A monitor boosted up higher for reduced neck strain.

The life of a web developer is seen in two very different lights: If your glass is always half full like mine is, you spend your days breathing new life into static designs—making them usable, flexible, and accessible to the widest possible audience, and being as creative as possible within a project’s constraints. If you work at a great company like Manoverboard, the static designs you’re tasked with awakening are already great design, which means your end results are great too. Awesome in, awesome out.

If your glass is always half empty, your days are spent stuck inside all day hunched over a keyboard with your eyes glued to monitors, coding pages and pages of nonsense, constantly troubleshooting and fixing things as you go. If you’re a half empty kind of person, don’t despair! Putting a little bit of effort into making your environment as pleasant as possible can go a long way. There’s obviously certain factors that might be out of your control, such as room size, natural light, artificial light quality, air quality, etc., but other factors are within your control. Here’s some of my advice on building a happy space.

Please keep in mind that I’m no ergonomics expert—which is pretty obvious by the amount of time I spend sitting cross-legged at my computer on a daily basis. If you’re looking for scientifically supported advice on how to set up your desk or chair to reduce strain on the body, or if you should consider switching to a standing desk, you’ve come to the wrong place! With that out of the way, let’s get started!

Boost Your Monitor

Since staring at monitors all day is such a big part—if not all—of my day, it’s important to make this as humane as possible. One of the best ways to do this is boost the monitor up so that when you look at it, your eyes are level. If your monitor is too low or too far back on your desk, you lean forward to see it, which puts a lot of strain on the back of your neck. Use whatever you have as long as it’s stable. I’m using the sub-woofer of my off-white 90’s computer speakers, and it’s working great, but a stack of phone books or old Applied Arts magazine’s will work great too.

A screen shot of code on a screen.

Use White on Black

Coders don’t like white or colored text on a dark background because they think it’s cool, or it looks like The Matrix. (Not all of us anyways.) The real reason is that it massively reduces the amount of photons bombarding your retinas (it’s less bright). I used to get sore burning eyes before the day was over, and I’ve eliminated that sad reality entirely since switching to a darker screen. Using a dark screen for code also means you can keep the brightness of your display high so that when you’re doing (or referencing) design work, it looks great, and you don’t have to keep toggling your display brightness to avoid frying your eyeballs.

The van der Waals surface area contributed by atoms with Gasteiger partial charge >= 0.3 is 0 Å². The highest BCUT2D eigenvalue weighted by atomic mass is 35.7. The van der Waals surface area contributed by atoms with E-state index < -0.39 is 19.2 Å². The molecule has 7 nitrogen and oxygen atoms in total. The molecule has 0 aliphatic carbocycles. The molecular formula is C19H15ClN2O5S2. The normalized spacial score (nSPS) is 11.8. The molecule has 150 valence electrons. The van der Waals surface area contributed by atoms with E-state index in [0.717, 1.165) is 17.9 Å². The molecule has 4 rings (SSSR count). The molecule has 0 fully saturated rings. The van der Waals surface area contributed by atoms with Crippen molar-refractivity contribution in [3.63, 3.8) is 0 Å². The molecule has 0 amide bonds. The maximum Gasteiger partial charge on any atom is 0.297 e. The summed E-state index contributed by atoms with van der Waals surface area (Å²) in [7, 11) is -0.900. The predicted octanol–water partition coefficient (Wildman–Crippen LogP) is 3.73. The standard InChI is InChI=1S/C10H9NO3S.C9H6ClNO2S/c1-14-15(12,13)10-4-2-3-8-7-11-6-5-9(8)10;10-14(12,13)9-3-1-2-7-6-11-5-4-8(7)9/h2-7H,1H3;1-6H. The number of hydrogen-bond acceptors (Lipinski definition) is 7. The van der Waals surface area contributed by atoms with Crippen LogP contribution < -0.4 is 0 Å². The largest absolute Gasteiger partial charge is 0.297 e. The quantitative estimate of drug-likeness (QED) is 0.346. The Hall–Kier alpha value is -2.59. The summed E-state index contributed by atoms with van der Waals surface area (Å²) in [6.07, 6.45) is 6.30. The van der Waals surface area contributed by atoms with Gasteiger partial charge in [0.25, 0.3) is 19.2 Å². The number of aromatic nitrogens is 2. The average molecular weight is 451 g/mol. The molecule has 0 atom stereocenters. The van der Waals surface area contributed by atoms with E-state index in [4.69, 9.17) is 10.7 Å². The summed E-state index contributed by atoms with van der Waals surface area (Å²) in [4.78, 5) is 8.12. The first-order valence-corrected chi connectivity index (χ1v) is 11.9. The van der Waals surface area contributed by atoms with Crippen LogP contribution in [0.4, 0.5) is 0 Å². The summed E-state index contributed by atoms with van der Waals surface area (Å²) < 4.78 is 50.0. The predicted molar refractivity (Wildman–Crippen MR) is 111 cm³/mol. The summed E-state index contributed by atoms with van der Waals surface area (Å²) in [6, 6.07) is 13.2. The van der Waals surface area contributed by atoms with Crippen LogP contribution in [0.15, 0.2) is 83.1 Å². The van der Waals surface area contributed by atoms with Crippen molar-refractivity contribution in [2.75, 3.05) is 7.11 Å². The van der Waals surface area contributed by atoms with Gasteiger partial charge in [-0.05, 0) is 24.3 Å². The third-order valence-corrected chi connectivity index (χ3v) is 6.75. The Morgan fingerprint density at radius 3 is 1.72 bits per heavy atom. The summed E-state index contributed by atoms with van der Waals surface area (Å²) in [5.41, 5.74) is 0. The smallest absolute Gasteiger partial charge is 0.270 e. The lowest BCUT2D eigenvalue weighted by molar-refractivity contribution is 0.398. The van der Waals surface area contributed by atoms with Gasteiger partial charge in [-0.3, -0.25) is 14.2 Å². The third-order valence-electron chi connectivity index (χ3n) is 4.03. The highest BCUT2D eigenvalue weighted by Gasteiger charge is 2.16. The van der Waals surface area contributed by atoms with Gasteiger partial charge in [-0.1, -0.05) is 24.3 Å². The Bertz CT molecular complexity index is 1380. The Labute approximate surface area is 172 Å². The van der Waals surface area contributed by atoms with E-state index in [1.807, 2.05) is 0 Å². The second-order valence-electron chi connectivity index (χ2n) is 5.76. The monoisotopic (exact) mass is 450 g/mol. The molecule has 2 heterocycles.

A comfortable, non apple mouse.

Seek Good Input Devices

You should actually like interacting with the objects you use every single day. And I don’t mean your toothbrush or your favorite pair of comfy sneakers. I’m talking about your keyboard and your mouse (or trackpad, if that’s what you’re into). I strongly dislike the feel of every Apple keyboard and mouse I’ve come across. Some of them are beautiful, for sure, but I find using them unpleasant. If you can, take a stroll through a computer peripherals aisle in a store that lets you feel the keyboards and mice with your own hands.

I’m a fan of flat keyboards like the Logitech Illuminated Keyboard. And I’m totally in love with the Logitech G5 mouse which you can’t actually buy anymore—I have one for home, and one for the office. I wish I had three more so they’d last until I’m 120. Fanboy? Maybe, but I bought them because they felt right in the hand, not because they had a particular logo on them.

Make It Your Own, and Get a Plant

A little bit of decorating goes a long way. Adding a couple bits and bobs here and there can really make a space more cozy. What do you like? Toys? Art? Sports Memorabilia? Go for it. Hate everything? Go minimal! Just be sure to consider how your stuff might affect your co-workers, especially if you’re in a shared office space (i.e. not a cubicle). For example, if you sit next to Janice, and Janice is deathly afraid of snakes, maybe don’t hang up your new “Awesome Snakes - 2017” calendar. Just saying.

Two succulents on a window sill.

It’s good to have some plant life on or near your desk too, if your work environment can sustain it. I always recommend succulents or cacti; they will stay alive even when they’re frequently neglected. Good for busy people. The plant on the right (picture several years ago) has grown into a full loop de loop after years of trying to be as close to the window as possible. It’s also had several babies that are going to end up the same if I don’t intervene soon—which I won’t.

A small statue of a hippo, in front of a computer monitor.

Bring a Friend

I haven’t covered my entire desk with vinyl toys and empty jolt cola bottles like a stereotypical computer programmer (not really my scene), and we don’t have an office dog either. But, I have added one little buddy to keep me company all day. Its a little Kenyan sculpture of a hippo I picked up from The Forks. I have since provided for it with a Persian rug, a top hat and a monocle. Why? Not sure really—it just felt like the right thing to do. My hippo has no name, but he’s always there rooting me on. Like a tiny inanimate mascot. True story.